This may not only aid professional shooting crews, but many documentary crews, independent filmmakers or corporate film shooters can utilise the drone’s powerful aerial capabilities.

Zapata Racing Flyboard Air: The world’s first working hoverboard?
Zapata Racing has been famous for making water-based Flyboards, but a recent video has showed a jetpack-powered board flying on top of a lake. Unsurprisingly, it was initially received with a lot of skepticism, but with Zapata stating how it works and since when it has been in the making, we have suddenly raised our hopes up, again. For the Flyboard Air to work, the rider wears a backpack of jetpack fuel, and the board itself is powered by four engines of 250 horsepower each, along with a logic system inside that combines with the algorithm to maintain balance.

The Flyboard Air is not the commercial product, yet, but is still a start, nevertheless. It seems to be a more practical approach than Lexus Slide, or even the Hendo, both of which primarily rely on principles of magnetic levitation. While the previous ones will always rely upon a magnetic surface to hover upon, Zapata Racing’s Flyboard Air seems to be a more practical approach towards hoverboards for our future.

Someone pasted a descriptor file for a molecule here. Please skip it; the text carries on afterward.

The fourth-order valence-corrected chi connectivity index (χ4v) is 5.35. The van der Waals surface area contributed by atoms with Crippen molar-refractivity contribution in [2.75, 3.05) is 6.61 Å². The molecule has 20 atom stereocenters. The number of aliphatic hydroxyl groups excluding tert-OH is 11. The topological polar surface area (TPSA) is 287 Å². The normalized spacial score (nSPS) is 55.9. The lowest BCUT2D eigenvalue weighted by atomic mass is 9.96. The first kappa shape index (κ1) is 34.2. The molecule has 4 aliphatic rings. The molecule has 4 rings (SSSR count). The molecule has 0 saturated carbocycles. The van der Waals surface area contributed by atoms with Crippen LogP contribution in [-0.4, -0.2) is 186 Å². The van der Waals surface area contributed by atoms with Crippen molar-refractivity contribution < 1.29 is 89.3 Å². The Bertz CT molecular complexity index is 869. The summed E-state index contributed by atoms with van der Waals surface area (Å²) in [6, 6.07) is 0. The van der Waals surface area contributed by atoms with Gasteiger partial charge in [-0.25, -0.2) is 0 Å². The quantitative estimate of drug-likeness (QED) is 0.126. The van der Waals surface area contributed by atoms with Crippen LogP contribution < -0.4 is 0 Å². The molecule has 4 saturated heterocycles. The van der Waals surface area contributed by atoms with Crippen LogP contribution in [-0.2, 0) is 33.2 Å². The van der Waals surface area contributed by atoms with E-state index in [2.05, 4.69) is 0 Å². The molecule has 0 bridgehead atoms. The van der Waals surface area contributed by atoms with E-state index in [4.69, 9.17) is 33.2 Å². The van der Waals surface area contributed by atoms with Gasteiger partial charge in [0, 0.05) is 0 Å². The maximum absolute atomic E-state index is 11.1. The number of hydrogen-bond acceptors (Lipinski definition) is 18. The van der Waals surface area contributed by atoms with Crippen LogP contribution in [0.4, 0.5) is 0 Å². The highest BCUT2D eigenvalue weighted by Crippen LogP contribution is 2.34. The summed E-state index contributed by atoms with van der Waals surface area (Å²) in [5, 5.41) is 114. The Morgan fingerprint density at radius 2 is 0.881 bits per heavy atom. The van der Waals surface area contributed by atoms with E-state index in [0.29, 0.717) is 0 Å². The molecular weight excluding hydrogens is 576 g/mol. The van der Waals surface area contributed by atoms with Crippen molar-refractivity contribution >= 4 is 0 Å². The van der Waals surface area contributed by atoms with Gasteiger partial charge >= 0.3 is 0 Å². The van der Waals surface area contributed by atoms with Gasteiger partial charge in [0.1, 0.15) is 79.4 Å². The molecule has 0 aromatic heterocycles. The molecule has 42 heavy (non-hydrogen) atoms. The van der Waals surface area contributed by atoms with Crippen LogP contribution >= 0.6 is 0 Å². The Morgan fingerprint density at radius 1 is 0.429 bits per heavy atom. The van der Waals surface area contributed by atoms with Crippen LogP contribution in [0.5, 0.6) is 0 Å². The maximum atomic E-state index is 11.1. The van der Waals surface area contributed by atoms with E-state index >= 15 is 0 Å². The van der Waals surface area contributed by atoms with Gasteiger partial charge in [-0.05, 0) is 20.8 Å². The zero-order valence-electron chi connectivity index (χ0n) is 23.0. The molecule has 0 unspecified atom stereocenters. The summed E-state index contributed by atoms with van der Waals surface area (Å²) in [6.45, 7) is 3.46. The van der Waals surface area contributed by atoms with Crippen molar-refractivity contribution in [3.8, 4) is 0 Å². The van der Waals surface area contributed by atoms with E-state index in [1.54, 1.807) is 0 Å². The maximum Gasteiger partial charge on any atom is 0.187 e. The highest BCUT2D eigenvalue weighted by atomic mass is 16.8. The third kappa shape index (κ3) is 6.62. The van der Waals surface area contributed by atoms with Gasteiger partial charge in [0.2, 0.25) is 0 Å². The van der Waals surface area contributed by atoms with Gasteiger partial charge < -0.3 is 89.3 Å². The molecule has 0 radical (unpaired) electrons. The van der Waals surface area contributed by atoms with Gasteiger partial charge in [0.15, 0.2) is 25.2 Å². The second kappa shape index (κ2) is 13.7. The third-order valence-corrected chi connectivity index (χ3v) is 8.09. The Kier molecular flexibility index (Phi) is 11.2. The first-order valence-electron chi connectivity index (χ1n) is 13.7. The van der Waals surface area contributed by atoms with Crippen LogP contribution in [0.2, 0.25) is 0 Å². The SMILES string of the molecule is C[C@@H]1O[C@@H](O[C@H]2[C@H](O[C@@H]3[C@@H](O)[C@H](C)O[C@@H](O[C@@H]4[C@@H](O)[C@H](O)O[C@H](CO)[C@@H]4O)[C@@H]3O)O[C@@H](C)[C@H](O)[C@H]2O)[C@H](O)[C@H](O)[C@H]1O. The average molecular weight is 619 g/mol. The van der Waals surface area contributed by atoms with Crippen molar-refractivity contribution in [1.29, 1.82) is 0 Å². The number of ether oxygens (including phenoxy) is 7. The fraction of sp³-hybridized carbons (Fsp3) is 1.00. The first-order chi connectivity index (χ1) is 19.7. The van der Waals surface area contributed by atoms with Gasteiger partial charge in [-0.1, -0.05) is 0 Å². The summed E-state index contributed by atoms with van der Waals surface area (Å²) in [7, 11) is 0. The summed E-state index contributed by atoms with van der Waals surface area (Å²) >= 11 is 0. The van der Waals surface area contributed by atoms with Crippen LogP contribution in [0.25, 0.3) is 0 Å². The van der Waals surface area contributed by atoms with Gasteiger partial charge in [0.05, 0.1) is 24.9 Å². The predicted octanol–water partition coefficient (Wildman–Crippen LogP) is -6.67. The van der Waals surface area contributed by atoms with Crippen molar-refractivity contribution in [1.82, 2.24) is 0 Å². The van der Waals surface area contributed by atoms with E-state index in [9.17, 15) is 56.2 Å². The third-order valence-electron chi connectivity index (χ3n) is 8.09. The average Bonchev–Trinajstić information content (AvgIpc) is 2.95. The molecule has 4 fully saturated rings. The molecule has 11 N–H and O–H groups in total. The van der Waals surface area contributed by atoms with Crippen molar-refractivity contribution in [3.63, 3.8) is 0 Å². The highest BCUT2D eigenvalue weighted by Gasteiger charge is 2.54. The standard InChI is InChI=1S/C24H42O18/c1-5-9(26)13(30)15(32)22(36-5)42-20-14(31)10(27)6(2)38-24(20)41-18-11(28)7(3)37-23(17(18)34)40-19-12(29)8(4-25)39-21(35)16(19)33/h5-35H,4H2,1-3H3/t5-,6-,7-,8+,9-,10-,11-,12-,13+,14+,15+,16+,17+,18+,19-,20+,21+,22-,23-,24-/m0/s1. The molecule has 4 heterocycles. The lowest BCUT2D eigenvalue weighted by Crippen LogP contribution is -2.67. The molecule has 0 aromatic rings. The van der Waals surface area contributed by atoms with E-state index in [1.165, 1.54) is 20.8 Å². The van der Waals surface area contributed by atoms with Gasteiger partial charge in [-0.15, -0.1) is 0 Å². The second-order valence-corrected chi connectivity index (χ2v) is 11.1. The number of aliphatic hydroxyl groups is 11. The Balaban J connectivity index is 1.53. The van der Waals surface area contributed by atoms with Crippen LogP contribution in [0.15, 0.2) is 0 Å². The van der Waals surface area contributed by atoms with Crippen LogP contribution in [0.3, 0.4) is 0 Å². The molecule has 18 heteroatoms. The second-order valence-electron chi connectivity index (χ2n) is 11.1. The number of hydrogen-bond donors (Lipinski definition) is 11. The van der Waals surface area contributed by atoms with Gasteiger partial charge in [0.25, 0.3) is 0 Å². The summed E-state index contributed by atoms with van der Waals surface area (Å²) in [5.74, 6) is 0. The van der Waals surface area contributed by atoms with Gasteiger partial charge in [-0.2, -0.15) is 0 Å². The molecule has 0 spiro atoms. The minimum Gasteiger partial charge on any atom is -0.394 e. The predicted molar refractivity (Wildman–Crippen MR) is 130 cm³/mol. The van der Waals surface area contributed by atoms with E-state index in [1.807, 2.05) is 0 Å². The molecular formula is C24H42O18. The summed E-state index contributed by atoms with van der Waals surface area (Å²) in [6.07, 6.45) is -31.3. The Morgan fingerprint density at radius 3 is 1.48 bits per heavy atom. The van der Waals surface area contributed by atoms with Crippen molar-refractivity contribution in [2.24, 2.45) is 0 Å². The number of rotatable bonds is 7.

Audeze Titanium EL-8: Lightning-port headphones
There has been much word about the upcoming iPhone 7 not housing a standard 3.5mm audio jack, and if that actually happens, we will most likely see numerous versions of popular headphones being released with Lightning port connectors. One option that is presently available is the Audeze EL-8 Titanium, with Philips’ Fidelio M2L being the other. These headphones with integrated DAC will have avoid interference from analogue connectors, and with the fast transfer rate of Lightning connectors and Apple’s plans to introduce 24-bit audio streaming to Apple Music, we may soon be looking at an array of headphones with Lightning connectors.

Tesla’s latest Autopilot update: Autonomous driving catching up?
Tesla’s Autopilot feature mode is not exactly what it means, but is a crucial aspect to consider. In its present state, the Autopilot mode is somewhat like a glorified cruise control mode, capable of maintaining and shifting lanes, gauging speeds and preserving safety of driving. That, however, is a crucial cue for our future. Tesla obviously intends to develop it further and give riders the option to allow the car to completely drive itself, but that day is still quite far away.